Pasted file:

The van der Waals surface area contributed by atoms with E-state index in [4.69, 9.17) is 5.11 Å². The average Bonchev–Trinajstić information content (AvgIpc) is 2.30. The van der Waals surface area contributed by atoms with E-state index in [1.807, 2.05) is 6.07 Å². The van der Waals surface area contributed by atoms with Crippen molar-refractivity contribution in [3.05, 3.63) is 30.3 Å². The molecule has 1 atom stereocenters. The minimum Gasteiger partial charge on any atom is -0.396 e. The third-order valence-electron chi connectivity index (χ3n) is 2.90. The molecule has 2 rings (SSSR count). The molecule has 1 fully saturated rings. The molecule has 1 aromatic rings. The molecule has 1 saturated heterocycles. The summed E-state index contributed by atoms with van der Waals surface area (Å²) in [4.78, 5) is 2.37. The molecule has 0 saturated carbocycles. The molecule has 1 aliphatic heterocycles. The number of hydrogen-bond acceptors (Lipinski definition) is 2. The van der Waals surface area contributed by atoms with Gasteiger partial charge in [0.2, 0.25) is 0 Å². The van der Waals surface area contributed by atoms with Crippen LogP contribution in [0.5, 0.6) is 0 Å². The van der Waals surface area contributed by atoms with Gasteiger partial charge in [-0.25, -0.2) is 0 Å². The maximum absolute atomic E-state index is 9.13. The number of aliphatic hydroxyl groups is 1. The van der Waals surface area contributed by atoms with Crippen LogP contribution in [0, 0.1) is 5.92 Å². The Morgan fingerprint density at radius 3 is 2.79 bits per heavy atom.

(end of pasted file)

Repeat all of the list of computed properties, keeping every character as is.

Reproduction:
The van der Waals surface area contributed by atoms with E-state index in [4.69, 9.17) is 5.11 Å². The average Bonchev–Trinajstić information content (AvgIpc) is 2.30. The van der Waals surface area contributed by atoms with E-state index in [1.807, 2.05) is 6.07 Å². The van der Waals surface area contributed by atoms with Crippen molar-refractivity contribution in [3.05, 3.63) is 30.3 Å². The molecule has 1 atom stereocenters. The minimum Gasteiger partial charge on any atom is -0.396 e. The third-order valence-electron chi connectivity index (χ3n) is 2.90. The molecule has 2 rings (SSSR count). The molecule has 1 fully saturated rings. The molecule has 1 aromatic rings. The molecule has 1 saturated heterocycles. The summed E-state index contributed by atoms with van der Waals surface area (Å²) in [4.78, 5) is 2.37. The molecule has 0 saturated carbocycles. The molecule has 1 aliphatic heterocycles. The number of hydrogen-bond acceptors (Lipinski definition) is 2. The van der Waals surface area contributed by atoms with Gasteiger partial charge in [0.2, 0.25) is 0 Å². The van der Waals surface area contributed by atoms with Crippen LogP contribution in [0.5, 0.6) is 0 Å². The van der Waals surface area contributed by atoms with Gasteiger partial charge in [-0.25, -0.2) is 0 Å². The maximum absolute atomic E-state index is 9.13. The number of aliphatic hydroxyl groups is 1. The van der Waals surface area contributed by atoms with Crippen LogP contribution in [0, 0.1) is 5.92 Å². The Morgan fingerprint density at radius 3 is 2.79 bits per heavy atom.